Region of Waterloo Emergency Medical Services is going through an overhaul after a damning provincial probe found EMS management failed to ensure acceptable levels of patient care were being consistently provided by paramedics.

A Ministry of Health and Long-Term Care investigation found that EMS response to emergency calls did not meet provincial standards, according to a report released Friday afternoon.

The report analyzed 562 documented calls to ambulances made between Jan. 12 and Aug. 20 2012. It found that in 15.8 per cent of ambulance calls, EMS response time to Code 4 requests — the most urgent form of request for ambulance service —was "not appropriate."

It also found that 59 per cent of ambulance call reports had an inaccurate record of whether lights and sirens were used when responding to Code 4 requests. By law, paramedics have to record this information. Further, 46 per cent of calls reviewed found that lights and sirens either weren't activated when they should have been or that there was documentation lights and sirens were used when they weren't.

The provincial report cited studies that noted use of warning systems like lights and sirens can save "significant time" when responding to an emergency call.

In 9.7 per cent of calls monitored, there was no oxygen administered "when required by

[the] patient's condition," the report said.

The report concluded that EMS management was "not ensuring patient care is consistently being provided" in accordance with provincial legislation.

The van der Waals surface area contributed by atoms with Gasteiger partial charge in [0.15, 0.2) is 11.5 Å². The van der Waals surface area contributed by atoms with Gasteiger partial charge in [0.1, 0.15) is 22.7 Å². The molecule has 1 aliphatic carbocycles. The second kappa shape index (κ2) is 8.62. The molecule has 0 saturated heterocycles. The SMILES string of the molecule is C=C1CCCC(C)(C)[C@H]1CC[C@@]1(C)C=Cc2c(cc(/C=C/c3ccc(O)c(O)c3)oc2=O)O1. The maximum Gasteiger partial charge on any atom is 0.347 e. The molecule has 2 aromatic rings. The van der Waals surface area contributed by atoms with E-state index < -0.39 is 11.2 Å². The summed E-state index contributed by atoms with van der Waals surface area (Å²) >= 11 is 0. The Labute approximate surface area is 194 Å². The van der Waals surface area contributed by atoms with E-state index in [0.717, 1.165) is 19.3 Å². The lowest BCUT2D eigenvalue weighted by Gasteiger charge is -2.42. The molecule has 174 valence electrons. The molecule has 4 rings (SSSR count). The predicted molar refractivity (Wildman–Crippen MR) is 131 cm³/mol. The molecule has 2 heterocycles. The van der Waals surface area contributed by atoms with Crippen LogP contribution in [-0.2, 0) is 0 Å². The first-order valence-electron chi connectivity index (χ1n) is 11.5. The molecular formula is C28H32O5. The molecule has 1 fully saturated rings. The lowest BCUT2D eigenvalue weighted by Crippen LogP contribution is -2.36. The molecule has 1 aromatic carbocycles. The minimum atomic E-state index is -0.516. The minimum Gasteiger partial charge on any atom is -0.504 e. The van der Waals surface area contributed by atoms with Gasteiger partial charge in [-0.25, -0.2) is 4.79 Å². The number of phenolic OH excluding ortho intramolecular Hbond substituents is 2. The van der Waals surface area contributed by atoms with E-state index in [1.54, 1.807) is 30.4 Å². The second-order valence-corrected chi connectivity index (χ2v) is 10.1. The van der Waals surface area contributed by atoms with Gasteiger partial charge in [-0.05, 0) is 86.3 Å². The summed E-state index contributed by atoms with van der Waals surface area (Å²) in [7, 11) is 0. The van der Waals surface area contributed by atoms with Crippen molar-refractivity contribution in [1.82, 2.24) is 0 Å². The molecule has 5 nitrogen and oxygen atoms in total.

"As soon as we identified the problem we took action right away. We've been very transparent in sharing this information," said Dr. Liana Nolan, the commissioner and medical officer of health for Waterloo Region in an interview. 

"We re-educated staff on the policy to follow, set our expectations, did the discipline. We are now monitoring closely in terms of the lights and sirens and there are ongoing quality assurance measures."

The province's investigation came after the Region of Waterloo conducted its own investigation into paramedics. The investigation was sparked by a report that an ambulance last July did not deploy lights and sirens after receiving a Code 4 request.

2 paramedics fired, 24 more disciplined

Further investigation revealed the paramedics involved in that call had a "history of similar behaviour on multiple emergency ambulance calls," according to the region's report on the matter. When the region investigated even further, they found similar behaviours among "many" other paramedics.

As a result of the probe, 26 paramedics were disciplined. Eight were served with written warnings, 16 suspensions and two were fired. EMS has also stepped up regular monitoring of ambulance crews.

"There was no evidence of patient harm in the sample of call reports reviewed by the Ministry of Health and Long-Term Care," wrote Nolan in the region's report.

"However, the issues identified are serious and will continue be addressed to ensure ROW fulfills its role in ensuring proper patient care, documentation and quality assurance."

EMS has also appointed two staff from Toronto EMS to help run the department. Arthur Graham becomes the Interim Director, replacing former EMS  chief John Prno, who stepped down abruptly last month. Meanwhile, Sheryl Jackson has been appointed special advisor of quality assurance.